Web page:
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Some Analysts Worry North Korea Trying to Use Iraq to Its Advantage - 2003-02-07

While the Bush administration's focus on Iraq's weapons of mass destruction has overshadowed the problem posed by North Korea's nuclear program, U.S. officials have emphasized their ability to respond to any potential hostile action by North Korea. Presidential spokesman Ari Fleisher declared Thursday, the United States is "very prepared" for any contingencies in North Korea. Nevertheless, some analysts worry that Pyongyang is trying to use the Iraqi issue to its own advantage.

On the day that world attention was trained on Secretary of State Colin Powell at the United Nations and his presentation of evidence of Iraq concealing its weapons of mass destruction, North Korea announced it is reactivating its Yongbyon nuclear facility.

The plant was deactivated under a 1994 accord with the United States that was aimed at halting North Korea's nuclear weapons program. North Korea says Yongbyon is being restarted to produce electricity. But there are suspicions in Washington that Pyongyang may be preparing to reprocess spent nuclear fuel rods stored at Yongbyon in an effort to produce weapons-grade plutonium.

Several analysts have commented North Korea is worried it will be targeted after the United States finishes dealing with Iraq. Korea specialist Gordon Flake says Pyongyang is trying to take maximum advantage of the period before an attack on Iraq.

"In other words," he said, "they do not want Washington to have the luxury of setting the schedule here: 'North Korea, please be quiet. Stay in your box, until we are done with Iraq, and then we'll deal with you later.'"

Mr. Flake, executive director of the Mansfield Center for Pacific Affairs in Washington, said "for them, the most opportune time is before an Iraq attack or even in the beginning days of any conflagration in Iraq," he said. "For example, if one presumes that North Korea intends to break out on the nuclear front and declare itself a de-facto nuclear nation, for them to do so the ideal time would be the first day of any war in Iraq."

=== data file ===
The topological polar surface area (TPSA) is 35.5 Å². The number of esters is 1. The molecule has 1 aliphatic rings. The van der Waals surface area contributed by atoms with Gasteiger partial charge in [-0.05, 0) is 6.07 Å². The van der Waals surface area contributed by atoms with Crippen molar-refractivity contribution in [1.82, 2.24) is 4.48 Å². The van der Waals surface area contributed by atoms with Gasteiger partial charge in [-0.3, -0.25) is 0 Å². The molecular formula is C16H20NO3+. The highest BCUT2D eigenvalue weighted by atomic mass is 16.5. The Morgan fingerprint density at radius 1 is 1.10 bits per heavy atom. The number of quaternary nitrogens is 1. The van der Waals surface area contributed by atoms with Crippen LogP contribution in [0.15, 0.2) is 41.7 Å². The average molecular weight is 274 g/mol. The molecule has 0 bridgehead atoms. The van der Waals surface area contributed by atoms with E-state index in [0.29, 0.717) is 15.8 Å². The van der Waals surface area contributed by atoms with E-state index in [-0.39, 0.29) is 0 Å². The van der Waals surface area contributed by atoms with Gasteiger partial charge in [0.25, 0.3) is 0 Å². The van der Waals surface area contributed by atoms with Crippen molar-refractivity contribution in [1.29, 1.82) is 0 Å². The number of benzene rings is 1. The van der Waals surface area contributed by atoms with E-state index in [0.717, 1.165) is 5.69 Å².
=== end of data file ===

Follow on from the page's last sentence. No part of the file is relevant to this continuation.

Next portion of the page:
Mr. Flake says that with every attempt by the Bush administration to put off a crisis with North Korea, Pyongyang feels more emboldened to further provoke a crisis in its pattern of brinksmanship diplomacy.

Joel Wit, a Northeast Asia specialist at the Center for Strategic and International Studies, says North Korea's actions have been predictable. And he says Pyongyang may take other defiant actions if the war with Iraq grows more imminent. For example, Mr. Wit says North Korea could end its moratorium on missile tests or could make some unusual military moves with its conventional forces.

"There is no reason why North Korea is going to wait until the U.S. deals with Iraq before doing all of these steps," he said. "I mean, if I was North Korea, I would be doing all of this before the U.S. was done dealing with Iraq. And indeed, it may not be too much to predict that on the day the war in Iraq starts, North Korea may start reprocessing [its spent fuel rods]. And that way, it will slip across the finish line."

The United States has said it is willing to talk with North Korea, but the North must reverse course and stop its nuclear program. Pyongyang wants Washington to sign a non-aggression treaty, but the United States rejects that demand, saying it has no intention of attacking North Korea.

Korea specialist Bill Drennan says North Korea perceives it has been presented with a huge opportunity. "This is as good as it is going to get in terms of the world's only superpower being diverted at least partially into other areas of concern," he said.

Mr. Drennan, the deputy director of research at the United States Institute of Peace, says North Korea is taking advantage of that opportunity to develop its nuclear weapons capability as much as it can. But he says North Korea should not think it makes itself more secure by building a nuclear arsenal.

"They are playing an incredibly dangerous game. And they are provoking the world's only superpower in a way that threatens our fundamental vital interests," he said. "A nuclear armed North Korea would be a clear and present danger to the vital interests of the United States, and they should not assume that a United States, diverted to a certain extent, to a major extent admittedly by a war with Iraq, is incapable of addressing this gross kind of challenge from North Korea, because if we have to, we can marshall those resources," he said.

Nobody wants a war on the Korean peninsula, Mr. Drennan says. But he notes that Secretary of Defense Donald Rumsfeld has expressed confidence the United States has the capability to do what it must to protect American interests, including military action in two areas of the world at the same time.